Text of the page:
Ottawa/Canada Day 2016: The Muskrat’s Lack of Revenge

First of all, this should be an aside, but I want to write my blog post chronologically not in terms of importance, so this is going at the beginning: I am fucking in love with Porter Airlines. I’ve heard people talk about them the way they talk about SoulCycle and Wegman’s and other cult-y shit, and if we’re going to be honest, my response was always “you whores,” so easily bought for a pack of free cookies and aiport WiFi. But the hype is real. They fucked up our checked carry ons every single leg of our trip, but I don’t even care. Those snacks are incredible. Their flight attendants are the nicest and they have the best outfits. I would purchase one of their tiny, glass, Porter Airline branded cups for use in my real life. I would attempt to live in the aiport lounge of Billy Bishop if it weren’t for the fact seeing the CN Tower and the TD building and the Sky Dome and the roundhouse for those few fleeting moments made me feel like I was getting hit in the stomach with a bag of rocks and I actually thought I was going to cry. Thank God the safe windowless Porter Airlines lounge with it’s endless free coffee was there to comfort me.

Anyways,

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The Pursuit of Happiness – “I’m an Adult Now”

Relevant. How did I never hear about Toronto’s musical gem, The Pursuit of Happiness, before? Their debut album was produced by Todd Rundgren.

Well, I don’t hate my parents
I don’t get drunk just to spite them
I’ve got my own reasons to drink now

Priestess – “Blood”

No description just a sweet-ass fucking jam. I’m pretty sure I first heard this on The Punk Show around the time Priestess’ first album Hello Master came out in 2005. Like all good things they’re from Montreal. “Blood” makes me nostalgic for a time I wasn’t alive for. It sounds like velour and parents’ basements and teenage flirtations with Satanism. I like that.

MMVA set up, Queen St., Toronto, ON, June 2009

Do people do throwback Thursday on Tumblr?

In honour of Now declaring MuchMusic dead, here are some photos of the set up for the Much Music Video Awards that I took back in 2009.

I hope Much Music can resurrect itself. I do believe it has a place showing Canada back to itself, and for every jaded journalist who thinks protectionism is a sign of weakness and CanCon should be burned at the stake, I’ve got the memory of a little Canadian tween who moved to the U.S. at eleven and would watch MuchOnDemand religiously to feel at home. I always hoped one day I’d be a VJ and get to walk around the Chum building like Strombo and Amanda Walsh and finally find out whose hand was up Ed the Sock’s ass. I think there’s a misconception that Canadians want to be Americans, particularly Torontonians and particularly with our media. TRL was more glamorous, but I always wanted to be on a street corner with Rainbow Sun because to me it always felt weightier, more real, more of who I was. We were always a little bootleg, but we swore more and had better videos and everyone seemed like they were having more fun.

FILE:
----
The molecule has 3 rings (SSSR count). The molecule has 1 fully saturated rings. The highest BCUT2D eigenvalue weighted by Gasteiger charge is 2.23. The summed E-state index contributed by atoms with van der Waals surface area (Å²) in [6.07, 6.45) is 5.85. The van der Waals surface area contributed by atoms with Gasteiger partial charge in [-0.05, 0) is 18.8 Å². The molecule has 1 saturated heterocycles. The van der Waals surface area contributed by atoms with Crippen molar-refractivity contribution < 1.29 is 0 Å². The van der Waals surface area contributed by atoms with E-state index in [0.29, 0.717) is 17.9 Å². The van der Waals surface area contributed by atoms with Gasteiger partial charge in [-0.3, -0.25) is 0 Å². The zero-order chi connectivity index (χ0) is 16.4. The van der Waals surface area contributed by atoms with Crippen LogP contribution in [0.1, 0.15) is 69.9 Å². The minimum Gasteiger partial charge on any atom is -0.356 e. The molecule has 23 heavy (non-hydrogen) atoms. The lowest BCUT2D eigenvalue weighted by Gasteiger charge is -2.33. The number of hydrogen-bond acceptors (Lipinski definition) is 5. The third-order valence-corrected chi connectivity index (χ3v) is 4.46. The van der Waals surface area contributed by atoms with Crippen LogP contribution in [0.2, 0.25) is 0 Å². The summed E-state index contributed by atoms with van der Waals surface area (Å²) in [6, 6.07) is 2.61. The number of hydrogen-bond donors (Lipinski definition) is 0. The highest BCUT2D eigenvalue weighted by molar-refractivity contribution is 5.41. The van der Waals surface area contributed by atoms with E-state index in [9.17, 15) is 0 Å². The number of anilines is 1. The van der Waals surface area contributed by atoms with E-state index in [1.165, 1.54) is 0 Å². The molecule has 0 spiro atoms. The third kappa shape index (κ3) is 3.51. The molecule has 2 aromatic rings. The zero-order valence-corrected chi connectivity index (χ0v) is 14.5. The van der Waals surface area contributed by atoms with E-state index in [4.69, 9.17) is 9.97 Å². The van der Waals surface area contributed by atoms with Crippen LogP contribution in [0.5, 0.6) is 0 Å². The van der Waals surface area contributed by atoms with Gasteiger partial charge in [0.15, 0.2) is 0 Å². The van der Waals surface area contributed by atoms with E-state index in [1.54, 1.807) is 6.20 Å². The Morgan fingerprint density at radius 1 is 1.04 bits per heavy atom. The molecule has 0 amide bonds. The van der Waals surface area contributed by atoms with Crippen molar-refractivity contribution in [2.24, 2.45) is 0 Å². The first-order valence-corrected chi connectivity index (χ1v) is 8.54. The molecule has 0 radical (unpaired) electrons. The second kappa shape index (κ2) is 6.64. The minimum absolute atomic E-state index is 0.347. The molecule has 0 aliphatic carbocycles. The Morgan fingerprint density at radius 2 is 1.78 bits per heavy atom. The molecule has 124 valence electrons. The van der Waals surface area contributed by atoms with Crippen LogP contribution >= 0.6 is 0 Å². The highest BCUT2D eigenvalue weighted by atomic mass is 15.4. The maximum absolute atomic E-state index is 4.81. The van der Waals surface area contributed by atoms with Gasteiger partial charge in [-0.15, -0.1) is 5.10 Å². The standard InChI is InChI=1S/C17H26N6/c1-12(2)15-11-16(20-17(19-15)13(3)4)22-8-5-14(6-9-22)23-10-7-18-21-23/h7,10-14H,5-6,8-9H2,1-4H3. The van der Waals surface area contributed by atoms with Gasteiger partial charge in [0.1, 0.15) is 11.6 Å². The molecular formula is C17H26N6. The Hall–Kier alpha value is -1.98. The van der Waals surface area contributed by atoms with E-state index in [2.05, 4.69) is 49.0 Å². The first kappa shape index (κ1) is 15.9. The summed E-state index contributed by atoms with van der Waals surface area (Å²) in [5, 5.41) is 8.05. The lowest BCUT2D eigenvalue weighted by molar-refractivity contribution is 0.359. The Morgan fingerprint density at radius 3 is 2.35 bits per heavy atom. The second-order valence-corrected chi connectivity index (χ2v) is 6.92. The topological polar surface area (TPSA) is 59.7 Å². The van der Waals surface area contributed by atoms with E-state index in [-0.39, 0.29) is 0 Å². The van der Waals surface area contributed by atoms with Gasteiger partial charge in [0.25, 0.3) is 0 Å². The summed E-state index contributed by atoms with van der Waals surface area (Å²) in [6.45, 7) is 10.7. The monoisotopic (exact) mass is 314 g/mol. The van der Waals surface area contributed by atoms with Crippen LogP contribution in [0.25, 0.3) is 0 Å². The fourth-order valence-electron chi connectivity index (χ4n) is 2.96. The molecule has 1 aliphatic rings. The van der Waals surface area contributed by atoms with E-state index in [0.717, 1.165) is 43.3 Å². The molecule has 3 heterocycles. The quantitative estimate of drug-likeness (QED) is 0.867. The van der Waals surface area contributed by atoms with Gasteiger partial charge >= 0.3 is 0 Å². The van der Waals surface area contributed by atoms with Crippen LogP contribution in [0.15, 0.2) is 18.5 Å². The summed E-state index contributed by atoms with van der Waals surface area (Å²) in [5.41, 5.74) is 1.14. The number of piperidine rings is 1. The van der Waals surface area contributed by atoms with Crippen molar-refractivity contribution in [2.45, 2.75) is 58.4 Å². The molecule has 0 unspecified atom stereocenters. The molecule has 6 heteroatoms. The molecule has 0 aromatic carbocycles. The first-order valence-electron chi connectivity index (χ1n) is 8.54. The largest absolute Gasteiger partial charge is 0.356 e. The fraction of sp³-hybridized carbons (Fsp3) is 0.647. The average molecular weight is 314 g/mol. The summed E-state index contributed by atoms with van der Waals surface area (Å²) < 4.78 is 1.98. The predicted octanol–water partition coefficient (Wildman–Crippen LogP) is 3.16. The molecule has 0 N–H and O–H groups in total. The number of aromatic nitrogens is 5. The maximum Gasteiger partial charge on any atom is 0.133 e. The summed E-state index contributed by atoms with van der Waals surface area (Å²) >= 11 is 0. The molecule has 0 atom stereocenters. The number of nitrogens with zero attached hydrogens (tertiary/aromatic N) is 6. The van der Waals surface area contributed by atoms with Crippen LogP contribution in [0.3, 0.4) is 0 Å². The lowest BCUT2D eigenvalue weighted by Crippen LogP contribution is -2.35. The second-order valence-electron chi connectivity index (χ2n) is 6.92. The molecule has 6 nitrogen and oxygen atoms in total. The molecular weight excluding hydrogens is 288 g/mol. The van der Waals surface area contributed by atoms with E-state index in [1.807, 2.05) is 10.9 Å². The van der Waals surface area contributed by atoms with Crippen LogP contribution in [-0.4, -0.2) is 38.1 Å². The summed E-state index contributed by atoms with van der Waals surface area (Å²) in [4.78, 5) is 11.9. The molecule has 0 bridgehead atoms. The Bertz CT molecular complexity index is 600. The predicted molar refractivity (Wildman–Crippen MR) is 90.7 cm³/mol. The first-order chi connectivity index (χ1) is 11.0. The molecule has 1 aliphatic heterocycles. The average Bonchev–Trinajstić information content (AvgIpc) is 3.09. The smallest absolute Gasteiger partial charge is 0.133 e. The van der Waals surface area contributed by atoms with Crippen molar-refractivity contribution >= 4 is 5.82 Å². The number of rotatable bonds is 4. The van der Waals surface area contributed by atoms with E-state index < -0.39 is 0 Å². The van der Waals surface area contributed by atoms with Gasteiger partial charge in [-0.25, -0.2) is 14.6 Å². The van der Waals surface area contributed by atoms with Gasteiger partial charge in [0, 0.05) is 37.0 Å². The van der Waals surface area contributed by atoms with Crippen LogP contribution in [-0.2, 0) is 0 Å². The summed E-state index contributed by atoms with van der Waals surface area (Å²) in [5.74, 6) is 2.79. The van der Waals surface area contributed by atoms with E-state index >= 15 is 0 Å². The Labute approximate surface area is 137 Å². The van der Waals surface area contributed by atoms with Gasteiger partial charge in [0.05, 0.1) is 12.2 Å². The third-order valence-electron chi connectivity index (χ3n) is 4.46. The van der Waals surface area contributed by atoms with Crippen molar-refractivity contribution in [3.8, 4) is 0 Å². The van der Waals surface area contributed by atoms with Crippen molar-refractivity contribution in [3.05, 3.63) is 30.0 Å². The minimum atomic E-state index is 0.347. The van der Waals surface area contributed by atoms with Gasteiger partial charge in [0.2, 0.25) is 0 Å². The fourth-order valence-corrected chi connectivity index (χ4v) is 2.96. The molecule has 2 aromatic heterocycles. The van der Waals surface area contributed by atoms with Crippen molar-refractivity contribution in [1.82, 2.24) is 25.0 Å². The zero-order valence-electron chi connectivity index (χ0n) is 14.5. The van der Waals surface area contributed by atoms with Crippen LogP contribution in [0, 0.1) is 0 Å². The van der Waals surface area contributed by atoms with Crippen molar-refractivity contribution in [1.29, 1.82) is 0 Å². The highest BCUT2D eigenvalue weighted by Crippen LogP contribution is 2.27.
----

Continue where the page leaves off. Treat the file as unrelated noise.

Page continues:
So here’s to you not dying Much Music. I hope you re-find your voice, dig yourself out of the grave with some Canadian know-how, and inspire another generation to know it’s okay to embrace who you are, even if you don’t have the prettiest face or the best production values.

Nick Kroll on what makes Canada funny

You know, it’s a combination of things. One, I think, specifically with “Wheels” is, there’s the specifics of Degrassi, which our editor watched religiously. So when we handed him that sketch, he was incredibly excited.

And also what I partly think is how familiar Canada is with the U.S., and how unfamiliar the States is with Canada. Like, how unbelievably aware you guys are and how little we know about you. Which is sort of inherently funny to me.

And then it just becomes a fun game of specifics. Especially with Degrassi, the even temperament that we assume is part of Canada mixed with the incredibly high-stakes elements of Degrassi, its lessons and its issues that it tackles, whether it’s abortion or rape or drug abuse or domestic violence. But it’s all done with sort of that even keel of the Canadian temperament.

Source: http://cultmontreal.com/2013/07/nick-kroll-on-why-canada-is-funny/